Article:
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Schools cut budgets amid dark economic times
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Hall County educators are slashing the school system’s budget now to be "better safe than sorry" as the state and national budget pictures continue to darken.

Will Schofield, Hall County schools superintendent, said the school system has enacted an immediate 10 percent cut to all items other than personnel.

The cuts will affect roughly 12 percent of the school system’s $218 million budget. Schofield said the cuts will save the system nearly $2.7 million this fiscal year, which ends June 30, 2009. Funds likely will be pulled from landscaping, school repairs, maintaining heating and air parts, fuel, furnishing and wiring, he said.

Schofield said he and the Hall County school board are organizing an ad hoc committee to look at budget possibilities for fiscal year 2010. The committee will be comprised of two representatives from the teacher of the year group as well as two community business leaders.

"We decided it was time to kick in some expenditure controls across the board right now," Schofield said. "We were hoping we could put that off until next budget year, but it’s time now."

State leaders also are bracing for an economic blow to education.

After mandating a 2 percent cut in state funding for school districts this summer, Gov. Sonny Perdue recently informed school system superintendents he intends to introduce legislation to the General Assembly in January that would allow school systems more flexibility in the use of state funds. State funds currently are distributed to school
districts under the condition they only be spent in specific facets of the school system. The 2 percent state cuts amount to more than $2 million in the Hall County school system and to roughly $600,000 in the Gainesville system.

Perdue’s proposed legislation requests the state Board of Education to grant all "reasonable" class size waiver requests for the 2008-09 and 2009-10 school years. Perdue also said his proposed legislative package would temporarily relax the expenditure controls in site-based direct instruction, libraries and staff development.

Lee Lovett, an accountant for Hall County schools, said he’s glad to see that Perdue recognizes schools are in a real economic crunch.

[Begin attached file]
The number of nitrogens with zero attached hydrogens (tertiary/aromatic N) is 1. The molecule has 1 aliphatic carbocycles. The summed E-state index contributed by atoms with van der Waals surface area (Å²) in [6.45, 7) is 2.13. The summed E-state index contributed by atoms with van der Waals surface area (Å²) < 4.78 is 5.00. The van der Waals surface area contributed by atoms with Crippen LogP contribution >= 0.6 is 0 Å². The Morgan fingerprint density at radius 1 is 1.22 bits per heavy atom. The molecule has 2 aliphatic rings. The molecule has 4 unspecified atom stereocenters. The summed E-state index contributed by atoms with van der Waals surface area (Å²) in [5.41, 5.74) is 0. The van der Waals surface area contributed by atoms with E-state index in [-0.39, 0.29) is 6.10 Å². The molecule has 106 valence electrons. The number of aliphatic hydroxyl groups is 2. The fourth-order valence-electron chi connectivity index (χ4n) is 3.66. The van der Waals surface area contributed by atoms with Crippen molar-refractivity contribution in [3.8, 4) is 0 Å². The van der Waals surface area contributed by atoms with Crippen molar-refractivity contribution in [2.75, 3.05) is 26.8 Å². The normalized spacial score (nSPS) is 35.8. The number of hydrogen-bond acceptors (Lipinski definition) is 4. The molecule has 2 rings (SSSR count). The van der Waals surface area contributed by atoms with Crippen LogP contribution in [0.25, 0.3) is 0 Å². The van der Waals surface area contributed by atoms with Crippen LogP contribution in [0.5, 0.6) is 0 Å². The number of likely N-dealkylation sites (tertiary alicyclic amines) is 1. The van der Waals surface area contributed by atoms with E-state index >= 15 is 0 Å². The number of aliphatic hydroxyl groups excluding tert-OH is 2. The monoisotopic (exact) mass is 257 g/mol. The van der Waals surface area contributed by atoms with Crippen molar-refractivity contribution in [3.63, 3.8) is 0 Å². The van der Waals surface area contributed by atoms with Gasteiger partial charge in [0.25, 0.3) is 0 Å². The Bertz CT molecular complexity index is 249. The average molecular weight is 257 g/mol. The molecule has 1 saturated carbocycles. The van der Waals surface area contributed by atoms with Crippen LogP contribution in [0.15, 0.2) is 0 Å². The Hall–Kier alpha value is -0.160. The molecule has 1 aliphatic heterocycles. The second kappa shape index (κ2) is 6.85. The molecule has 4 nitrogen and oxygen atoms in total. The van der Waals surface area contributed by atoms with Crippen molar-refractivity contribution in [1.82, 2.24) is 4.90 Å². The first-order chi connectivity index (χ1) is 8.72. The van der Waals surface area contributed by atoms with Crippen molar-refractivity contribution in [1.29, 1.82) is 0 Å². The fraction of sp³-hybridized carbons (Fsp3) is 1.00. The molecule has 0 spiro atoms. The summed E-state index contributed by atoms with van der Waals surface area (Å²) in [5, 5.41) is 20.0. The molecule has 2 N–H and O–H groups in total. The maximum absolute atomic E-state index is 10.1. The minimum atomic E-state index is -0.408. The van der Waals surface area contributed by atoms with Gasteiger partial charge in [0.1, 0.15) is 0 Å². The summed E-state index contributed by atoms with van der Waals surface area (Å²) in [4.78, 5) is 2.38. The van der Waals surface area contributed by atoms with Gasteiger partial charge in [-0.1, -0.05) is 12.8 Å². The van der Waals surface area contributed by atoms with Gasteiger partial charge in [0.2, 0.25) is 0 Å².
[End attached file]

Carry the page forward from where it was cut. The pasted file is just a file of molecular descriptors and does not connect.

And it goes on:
"This flexibility would take me off the hook," Lovett said.

He said Perdue’s proposed legislation would allow schools to use some state funds in areas where they are needed most rather than using them only in the areas for which they were initially earmarked.

Merrianne Dyer, interim superintendent of Gainesville schools, said Perdue’s proposed waivers and flexibility would have little economic impact on the city school system. As a charter school system, Gainesville schools already are exempt from many state requirements, such as mandated class sizes, Dyer said.

"We’ve got a tight budget, and we’re sticking to our plan," she said.

In addition to Hall County schools’ 10 percent cut, one-fourth of the system’s travel budget has been cut. Schofield said he canceled his trip to the annual superintendent’s conference in accordance with the new policy.

Salaries compose 88 percent of the Hall County school system’s current budget. Schofield said no salaries have been cut at this point, but if the system’s budget is $10 million less next fiscal year than this fiscal year, personnel cuts will have to be made. Schofield already has declined his $9,000 bonus this year.

The Hall County and Gainesville school systems currently are maintaining a hiring freeze. Schofield said as employees leave the school system for health-related or personal reasons, their jobs are not being refilled.

"Quite honestly, we probably won’t be able to find 10 percent in cuts, but we’re continuing to consolidate positions every day. And rarely a week goes by that we don’t eliminate a position within the system," he said. "... We’re just consolidating and doing without."

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